"We looked at the entire portfolio of Trump properties, which involves golf courses, hotels, residential towers and the percentage of success is almost one hundred per cent," he said. "Of course, there are always exceptions to the case, but in Trump's case, his successes far exceed those that are not successful."

The $360-million tower will have guest rooms as well as luxury residences ranging from 644 to 2,117 square feet. Penthouses will be between 3,500 and 4,400 square feet.

Joo Kim Tiah, CEO and president of Holborn Group, did not disclose possible prices for the units. When asked by reporters whether he expects the residences to be bought by locals or overseas investors, he skirted the question.

"The Trump brand is synonymous with real estate, and success and quality of the highest degree," he said. "I think it will definitely resonate with anyone who relates to those traits."

Tiah also said he is not concerned about a cooling real estate market in Canada, calling Vancouver's Trump Tower a "once-in-a-lifetime opportunity."

The Tower will also have what Tiah said will be Vancouver's first pool night club, a champagne lounge, a signature restaurant, and a Mediterranean-inspired boutique spa with products and treatments that will be chosen by Trump's daughter and Executive Vice-President of The Trump Organization Inc., Ivanka.

Known for her role in the reality television series "The Celebrity Apprentice," as well as for her large roster of signature lines in jewelry, footwear and handbags, Ivanka called Erickson's design "cutting edge," "innovative" and "striking."

"We've looked at Vancouver for a long time," she told The Canadian Press. "We've seen a lot of opportunities here throughout the years, before the (Winter) Olympics, after the Olympics, but this really was the right one."

Ivanka, who is now pregnant with her second child, said she expects to be back in Vancouver "many, many times" as construction of the Trump Tower gets underway.

Despite Vancouver's reputation as a city of yoga pants-wearing, casual residents, Ivanka said she believes the luxurious lifestyle represented by the Trump brand will fit right in.

"People in Vancouver appreciate beauty, whether it be natural beauty ... or architectural beauty," she said. "Now there are buildings that are appropriate for New York, and there are buildings appropriate for Las Vegas. We think we have conceived and designed a building that's very appropriate for here in Vancouver."

The Trump Tower is expected to be completed by fall 2016.

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At 41 storeys, The Mark is now Yaletown's tallest tower, providing 360 degree views of English Bay, False Creek, the North Shore mountains, and beautiful downtown Vancouver from the nearly 5,000 sq. ft. penthouse. Offered at over $11.2 million, this suite is designed for entertaining with the highest standards of luxury and elegance. Half of the home is a grand entertaining room, a catering kitchen, and a chilled wine wall, capable of holding and displaying over 1,000 bottles. In the summer you can relax in your private rooftop pool while admiring breath-taking views. In the winter, take a soak in the freestanding bathtub in your 520 sq. ft. master suite. Lastly, you can take advantage of the many high quality amenities The Mark has to offer, with a 10,000 sq. ft. wellness centre including a professional fitness centre, yoga room, dance room, games room, steam and sauna rooms, and much more.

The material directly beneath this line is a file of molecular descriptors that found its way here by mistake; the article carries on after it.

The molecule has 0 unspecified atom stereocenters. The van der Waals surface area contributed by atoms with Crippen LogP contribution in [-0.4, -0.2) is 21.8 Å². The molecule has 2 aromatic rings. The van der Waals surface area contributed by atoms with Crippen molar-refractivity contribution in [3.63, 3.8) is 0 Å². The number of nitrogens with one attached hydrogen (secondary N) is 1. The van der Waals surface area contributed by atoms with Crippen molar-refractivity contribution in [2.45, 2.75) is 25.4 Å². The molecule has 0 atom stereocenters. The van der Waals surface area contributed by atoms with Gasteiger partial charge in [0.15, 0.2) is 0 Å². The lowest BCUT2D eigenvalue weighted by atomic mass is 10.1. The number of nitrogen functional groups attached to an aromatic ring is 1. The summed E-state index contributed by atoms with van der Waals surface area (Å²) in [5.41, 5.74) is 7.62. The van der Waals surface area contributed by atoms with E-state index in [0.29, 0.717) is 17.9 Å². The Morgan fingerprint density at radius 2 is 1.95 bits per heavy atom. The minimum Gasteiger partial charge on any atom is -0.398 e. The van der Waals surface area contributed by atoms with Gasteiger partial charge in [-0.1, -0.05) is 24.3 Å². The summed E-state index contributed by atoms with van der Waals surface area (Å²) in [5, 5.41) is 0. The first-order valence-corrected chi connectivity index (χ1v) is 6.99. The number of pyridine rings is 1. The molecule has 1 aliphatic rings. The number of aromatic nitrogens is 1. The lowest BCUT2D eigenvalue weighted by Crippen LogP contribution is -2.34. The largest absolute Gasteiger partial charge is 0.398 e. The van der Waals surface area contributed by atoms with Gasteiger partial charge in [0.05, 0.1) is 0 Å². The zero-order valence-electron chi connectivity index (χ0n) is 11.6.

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Soaring 48 levels into the air, MThree will be an imposing structure that will dominate Coquitlam’s downtown. But what is proving even more impressive for those buying suites in the residential tower is a striking rooftop amenity that will be built in space traditionally reserved for multimillion-dollar penthouses.

The aptly named Summit Club atop the 421-foot-high tower will give residents a stunning 360-degree view of mountains, lakes and the distant lights of Vancouver. The 9,000-square-foot “clubhouse in the sky” will be equipped with state-of-the-art fitness facilities, games room, sound-insulated music room and garden atrium with three trees rising into the 35-foot-high space.


It was what ultimately sold Leighton Wickey, who has bought an 11th-floor two-bedroom 857-square-foot unit with a 100-square-foot balcony that gives him an unimpeded northeast view.

“One of the things that attracted me to the building was the fact that they had designed their community space on the roof,” said the Eagle Ridge Hospital lab technologist. “If I wake up one morning and want to get a nice view of the sunrise, I can just head on to the top. Or I can have dinner with friends on the rooftop patio on the west side of the building when the sun is setting.”